What Is a Workers’ Comp Audit?

Annually, most businesses are subject to a workers’ compensation audit. During this audit, your insurance provider will analyze details relevant to your policy and make any necessary changes or recommendations.

What exactly is a workers’ comp audit? What can you expect from it? And how can you adequately prepare for it?

The Basics of Workers’ Comp

In case you aren’t familiar, workers’ compensation insurance is a type of insurance policy held by business owners to protect their employees (and often, their contractors and subcontractors) in the event of an injury in the workplace. Workers’ comp benefits payout regardless of how or why the injury occurred, and owners are responsible for paying a recurring premium to maintain this coverage.

In most states throughout the U.S., workers’ comp insurance is a legal requirement for most types of businesses. Even if it wasn’t a requirement, you’d probably want this coverage to protect your employees and shield you from potential liability issues.

The Workers’ Comp Audit

So what is a workers’ comp audit?

Like with other types of insurance policies, your coverage and premiums will vary depending on your needs. You don’t want to have to pay extra for coverage you don’t really need, and your insurance company doesn’t want you to underpay for an inflated level of coverage. In order to make sure you’re getting exactly the coverage you need and paying a fair premium for that coverage, most insurance companies conduct an annual audit to verify details of your business.

In most areas throughout the country, workers’ comp audits are a legal requirement. Even when not legally required, they’re commonly executed by insurance companies to verify details and ensure adequate coverage and appropriate pricing.

Two of the most important things that the audit will examine are:

· NPayroll. Your insurance company needs to know how many people you’re employing, how much money they’re making, what benefits they’re receiving, and how much overtime they’re working. With this information, they’ll be able to sculpt a much more accurate policy.

· Job classifications. Job classifications help insurance companies understand and evaluate risks associated with each job. The better they understand who works in your organization and what risks they face, the more appropriate coverage and premium prices you’ll receive.

Depending on who’s conducting the audit and what the circumstances are, you may be able to complete the audit and provide all information remotely. If this isn’t a possibility, you’ll be subject to a field audit, where an auditor will visit your location directly and verify key details.

Notifications and Prep Time

You’ll usually get plenty of advanced notice before undergoing a workers’ comp audit. And, since these audits typically happen on an annual basis, you should be able to anticipate when the next one is coming. Generally, you’ll have a few weeks to make preparations for the forthcoming audit.

Penalties for Misreporting

It’s important to be as honest and accurate as possible during your audit. Any of the following mistakes could result in a financial penalty or the cancellation of your coverage.

· Underreporting payroll. Don’t attempt to underreport payroll for the purpose of reducing your premium.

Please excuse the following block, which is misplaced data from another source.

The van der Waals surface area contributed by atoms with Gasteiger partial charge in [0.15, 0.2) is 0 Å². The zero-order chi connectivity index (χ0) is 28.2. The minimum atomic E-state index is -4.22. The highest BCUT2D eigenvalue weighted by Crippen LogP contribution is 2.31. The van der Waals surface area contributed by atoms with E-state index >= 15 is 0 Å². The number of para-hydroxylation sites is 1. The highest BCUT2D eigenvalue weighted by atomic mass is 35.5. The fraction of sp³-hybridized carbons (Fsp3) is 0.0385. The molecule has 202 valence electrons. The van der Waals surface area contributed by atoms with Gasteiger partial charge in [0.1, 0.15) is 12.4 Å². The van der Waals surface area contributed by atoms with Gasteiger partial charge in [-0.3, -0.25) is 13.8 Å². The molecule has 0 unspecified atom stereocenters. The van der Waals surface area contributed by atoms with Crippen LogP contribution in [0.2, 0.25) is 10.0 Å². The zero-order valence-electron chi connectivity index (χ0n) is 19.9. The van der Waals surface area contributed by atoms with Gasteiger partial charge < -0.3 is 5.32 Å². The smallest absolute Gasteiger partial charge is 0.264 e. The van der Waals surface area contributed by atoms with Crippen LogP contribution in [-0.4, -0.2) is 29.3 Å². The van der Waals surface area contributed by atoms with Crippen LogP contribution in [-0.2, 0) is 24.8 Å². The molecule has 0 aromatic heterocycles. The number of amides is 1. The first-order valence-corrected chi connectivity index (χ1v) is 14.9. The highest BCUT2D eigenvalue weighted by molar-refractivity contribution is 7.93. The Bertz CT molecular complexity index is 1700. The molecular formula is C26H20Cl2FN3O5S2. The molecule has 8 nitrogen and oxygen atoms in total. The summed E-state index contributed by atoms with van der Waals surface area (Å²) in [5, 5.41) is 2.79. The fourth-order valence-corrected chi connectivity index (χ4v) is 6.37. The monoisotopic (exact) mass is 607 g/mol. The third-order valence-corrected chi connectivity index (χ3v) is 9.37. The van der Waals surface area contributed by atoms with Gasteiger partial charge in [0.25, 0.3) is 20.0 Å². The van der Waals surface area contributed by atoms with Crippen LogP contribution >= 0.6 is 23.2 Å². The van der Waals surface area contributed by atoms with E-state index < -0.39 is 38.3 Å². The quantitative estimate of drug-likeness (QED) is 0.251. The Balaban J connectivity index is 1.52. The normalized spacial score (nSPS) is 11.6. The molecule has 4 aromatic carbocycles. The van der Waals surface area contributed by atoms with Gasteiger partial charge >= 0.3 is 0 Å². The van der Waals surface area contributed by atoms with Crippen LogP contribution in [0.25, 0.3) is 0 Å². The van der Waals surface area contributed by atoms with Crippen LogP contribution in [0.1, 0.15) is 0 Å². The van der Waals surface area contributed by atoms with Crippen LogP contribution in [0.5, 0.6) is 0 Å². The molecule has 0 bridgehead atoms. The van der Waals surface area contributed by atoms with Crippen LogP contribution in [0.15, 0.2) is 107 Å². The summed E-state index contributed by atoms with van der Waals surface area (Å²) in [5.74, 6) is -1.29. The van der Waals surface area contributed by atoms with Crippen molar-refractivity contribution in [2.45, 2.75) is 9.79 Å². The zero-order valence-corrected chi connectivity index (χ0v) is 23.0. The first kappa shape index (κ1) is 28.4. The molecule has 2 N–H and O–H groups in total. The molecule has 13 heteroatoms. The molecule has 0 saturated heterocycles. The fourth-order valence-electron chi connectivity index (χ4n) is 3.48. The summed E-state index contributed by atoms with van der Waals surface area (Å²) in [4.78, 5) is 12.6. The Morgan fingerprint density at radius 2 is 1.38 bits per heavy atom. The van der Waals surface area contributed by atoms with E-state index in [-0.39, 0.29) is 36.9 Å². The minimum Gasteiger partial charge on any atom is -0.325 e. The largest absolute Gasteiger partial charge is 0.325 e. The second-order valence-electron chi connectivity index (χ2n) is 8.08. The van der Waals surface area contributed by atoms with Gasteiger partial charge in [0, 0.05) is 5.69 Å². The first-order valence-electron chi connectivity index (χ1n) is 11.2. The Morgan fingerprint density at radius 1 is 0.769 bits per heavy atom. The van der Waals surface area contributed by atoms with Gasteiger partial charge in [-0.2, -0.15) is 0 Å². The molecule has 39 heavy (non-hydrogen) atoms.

· Reporting inaccurate job descriptions. Your job descriptions and classifications need to be as accurate as possible.

· Providing false documents. Any attempt to forge or present false documents is a crime.

· Failing to report subcontractors. Contractors and subcontractors must be reported as part of your workers’ comp audit.

How to Prepare for a Workers’ Comp Audit?

In anticipation of a workers’ comp audit, these are the best ways to prepare:

· Organize your documents. Spend some time getting all your financial documents in order. This way, you’ll be able to provide them expediently and without disrupting your usual responsibilities.

· Collect and internally audit your data. It’s also a good idea to collect and internally audit all your data. Simple steps like making sure your payroll figures are accurate can ensure the accuracy of your audit.

· Document any major changes. Make sure that if there have been any major changes in your workplace, such as hiring new people, changing benefits plans, or changing job classifications and descriptions, that they have been appropriately documented.

The most important financial documents to prepare are your:

· Accounting ledger.

· Tax forms (including W-2s, 1099s, Form 941, Form 944, and federal tax returns.

· Certificates of insurance.

· Detailed job descriptions.

· Detailed business function descriptions.

During the audit, you can expedite results and minimize the possibility of a penalty with the following tips:

· Comply with all requests in a timely manner. Your auditor will likely have a number of requests, so try to comply with these requests in a timely manner. The faster and more efficient you are, the sooner the audit will be over with.

· Answer questions honestly. If your auditor has any questions, make sure you answer honestly.

· Ask for clarification if you don’t understand something. There are certain aspects of the auditing process that can be confusing or overwhelming, so make sure to ask questions if there’s something you don’t understand.

Nobody likes being audited for any reason, and most employers don’t like dealing with workers comp, even if it is a legal necessity that provides employees with critical protections. However, these types of audits are much easier to deal with once you understand them and are properly prepared for them.